Submitted to: Archives of Insect Biochemistry and Physiology
Publication Type: Peer Reviewed Journal
Publication Acceptance Date: 7/29/1996
Publication Date: N/A
Citation: Interpretive Summary: Production of sex pheromone, which mediates mating in most species of moths, is controlled by a hormone produced in the head. Unlike other species of moths studied thus far, cutting of the abdominal nerve in the gypsy moth prevents pheromone production. We needed to visualize the distribution of this hormone in the nervous system and determine what role such distribution may have on pheromone production in this rather unusual case. We used an antibody raised against the above hormone in immunocytochemical techniques to determine the distribution of cells that may be producing this hormone. Immunoreactive cells and their processes were found in both cerebral and abdominal parts of the nervous system. The results are discussed in relation to the regulation of sex pheromone production in the gypsy moth. The information will be useful to scientists studying the control of pheromone production and reproductive physiology in this important pest insect.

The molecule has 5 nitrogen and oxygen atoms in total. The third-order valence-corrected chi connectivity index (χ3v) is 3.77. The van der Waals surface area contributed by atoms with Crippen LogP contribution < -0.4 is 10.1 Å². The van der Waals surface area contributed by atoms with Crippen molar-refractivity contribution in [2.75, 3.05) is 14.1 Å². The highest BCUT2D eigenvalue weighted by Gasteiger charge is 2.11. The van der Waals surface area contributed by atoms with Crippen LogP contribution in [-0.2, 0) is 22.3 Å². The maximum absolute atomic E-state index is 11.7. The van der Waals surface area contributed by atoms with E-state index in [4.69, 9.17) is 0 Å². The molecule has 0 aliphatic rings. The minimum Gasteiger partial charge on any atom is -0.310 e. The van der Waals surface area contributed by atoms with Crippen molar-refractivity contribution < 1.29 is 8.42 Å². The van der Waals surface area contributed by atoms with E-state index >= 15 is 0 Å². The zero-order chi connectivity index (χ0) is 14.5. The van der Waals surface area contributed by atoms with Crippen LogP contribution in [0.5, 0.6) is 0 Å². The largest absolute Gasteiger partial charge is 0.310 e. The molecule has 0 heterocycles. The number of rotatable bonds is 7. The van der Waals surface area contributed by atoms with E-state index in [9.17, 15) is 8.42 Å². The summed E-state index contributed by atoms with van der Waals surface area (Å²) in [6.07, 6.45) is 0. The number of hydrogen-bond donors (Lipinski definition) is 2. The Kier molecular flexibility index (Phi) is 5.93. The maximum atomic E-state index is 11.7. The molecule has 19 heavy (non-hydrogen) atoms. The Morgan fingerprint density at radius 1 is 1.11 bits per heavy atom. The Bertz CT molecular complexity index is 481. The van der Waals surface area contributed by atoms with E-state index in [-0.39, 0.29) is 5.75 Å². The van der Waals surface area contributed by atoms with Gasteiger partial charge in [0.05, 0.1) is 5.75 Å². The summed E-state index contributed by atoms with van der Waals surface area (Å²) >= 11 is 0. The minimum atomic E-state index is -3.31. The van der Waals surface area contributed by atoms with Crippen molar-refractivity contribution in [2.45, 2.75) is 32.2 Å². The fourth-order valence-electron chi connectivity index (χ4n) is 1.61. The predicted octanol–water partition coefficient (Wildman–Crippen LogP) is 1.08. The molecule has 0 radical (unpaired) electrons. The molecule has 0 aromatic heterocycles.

Technical Abstract: The production of sex pheromone in many moths is regulated by the neuropeptide pheromone biosynthesis activating neuropeptide (PBAN). Production of pheromone in the gypsy moth, Lymantria dispar, is prevented in females with a transected ventral nerve cord (VNC). To begin to understand the cellular basis for this dependence on the VNC, we sought to determine the distribution of PBAN in the central nervous system and its neurohemal sites. Using an antiserum to L. dispar-PBAN in immunocytochemical methods, we have mapped the distribution of PBAN-like immunoreactivity (PLI). PLI is found in three clusters of ventral midline somata in the subesophageal ganglion (SEG), three clusters of midline cells in each segmental ganglion, and in the posterolateral abdominal ganglia, in paired bilateral clusters of cells. A swelling of the nervus corpus cardiaci ventralis (NCCV) forms an unusual neurohemal structure that receives axons from the two anterior clusters of cells in the SEG. In the abdominal ganglia, the posterolateral cluster of cells has immunoreactive axons exiting the ganglia via the ventral roots. Thus, while descending interneurons from the SEG may be regulatory in the production of sex pheromone, our findings raise the additional possibility that neurosecretory cells in the segmental ganglia, under descending regulation, could also be important in evoking production of sex pheromone.